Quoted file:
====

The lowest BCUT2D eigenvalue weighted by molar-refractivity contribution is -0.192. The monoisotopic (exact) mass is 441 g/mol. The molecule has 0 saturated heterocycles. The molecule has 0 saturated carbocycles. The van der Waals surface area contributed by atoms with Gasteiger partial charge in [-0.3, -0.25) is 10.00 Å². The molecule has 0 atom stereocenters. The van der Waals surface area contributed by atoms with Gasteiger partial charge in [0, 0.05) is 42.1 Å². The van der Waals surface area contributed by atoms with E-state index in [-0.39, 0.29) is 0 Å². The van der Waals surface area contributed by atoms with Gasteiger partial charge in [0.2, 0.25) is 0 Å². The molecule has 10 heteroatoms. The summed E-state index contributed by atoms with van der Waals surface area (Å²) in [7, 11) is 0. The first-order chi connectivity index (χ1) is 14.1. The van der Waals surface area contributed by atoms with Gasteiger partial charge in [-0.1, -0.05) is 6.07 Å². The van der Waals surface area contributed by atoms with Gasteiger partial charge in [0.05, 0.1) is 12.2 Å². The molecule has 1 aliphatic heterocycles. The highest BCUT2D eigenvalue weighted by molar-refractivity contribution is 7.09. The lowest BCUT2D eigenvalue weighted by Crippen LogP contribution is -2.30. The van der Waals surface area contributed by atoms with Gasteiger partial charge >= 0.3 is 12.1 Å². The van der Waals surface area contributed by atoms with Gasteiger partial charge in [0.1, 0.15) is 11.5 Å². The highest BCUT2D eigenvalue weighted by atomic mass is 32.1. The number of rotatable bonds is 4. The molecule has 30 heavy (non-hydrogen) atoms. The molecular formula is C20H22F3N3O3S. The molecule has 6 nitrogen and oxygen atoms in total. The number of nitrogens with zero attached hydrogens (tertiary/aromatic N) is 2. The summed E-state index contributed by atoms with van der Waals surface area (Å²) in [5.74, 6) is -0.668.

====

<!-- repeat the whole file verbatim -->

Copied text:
The lowest BCUT2D eigenvalue weighted by molar-refractivity contribution is -0.192. The monoisotopic (exact) mass is 441 g/mol. The molecule has 0 saturated heterocycles. The molecule has 0 saturated carbocycles. The van der Waals surface area contributed by atoms with Gasteiger partial charge in [-0.3, -0.25) is 10.00 Å². The molecule has 0 atom stereocenters. The van der Waals surface area contributed by atoms with Gasteiger partial charge in [0, 0.05) is 42.1 Å². The van der Waals surface area contributed by atoms with E-state index in [-0.39, 0.29) is 0 Å². The van der Waals surface area contributed by atoms with Gasteiger partial charge in [0.2, 0.25) is 0 Å². The molecule has 10 heteroatoms. The summed E-state index contributed by atoms with van der Waals surface area (Å²) in [7, 11) is 0. The first-order chi connectivity index (χ1) is 14.1. The van der Waals surface area contributed by atoms with Gasteiger partial charge in [-0.1, -0.05) is 6.07 Å². The van der Waals surface area contributed by atoms with Gasteiger partial charge in [0.05, 0.1) is 12.2 Å². The molecule has 1 aliphatic heterocycles. The highest BCUT2D eigenvalue weighted by molar-refractivity contribution is 7.09. The lowest BCUT2D eigenvalue weighted by Crippen LogP contribution is -2.30. The van der Waals surface area contributed by atoms with Gasteiger partial charge >= 0.3 is 12.1 Å². The van der Waals surface area contributed by atoms with Gasteiger partial charge in [0.1, 0.15) is 11.5 Å². The highest BCUT2D eigenvalue weighted by atomic mass is 32.1. The number of rotatable bonds is 4. The molecule has 30 heavy (non-hydrogen) atoms. The molecular formula is C20H22F3N3O3S. The molecule has 6 nitrogen and oxygen atoms in total. The number of nitrogens with zero attached hydrogens (tertiary/aromatic N) is 2. The summed E-state index contributed by atoms with van der Waals surface area (Å²) in [5.74, 6) is -0.668.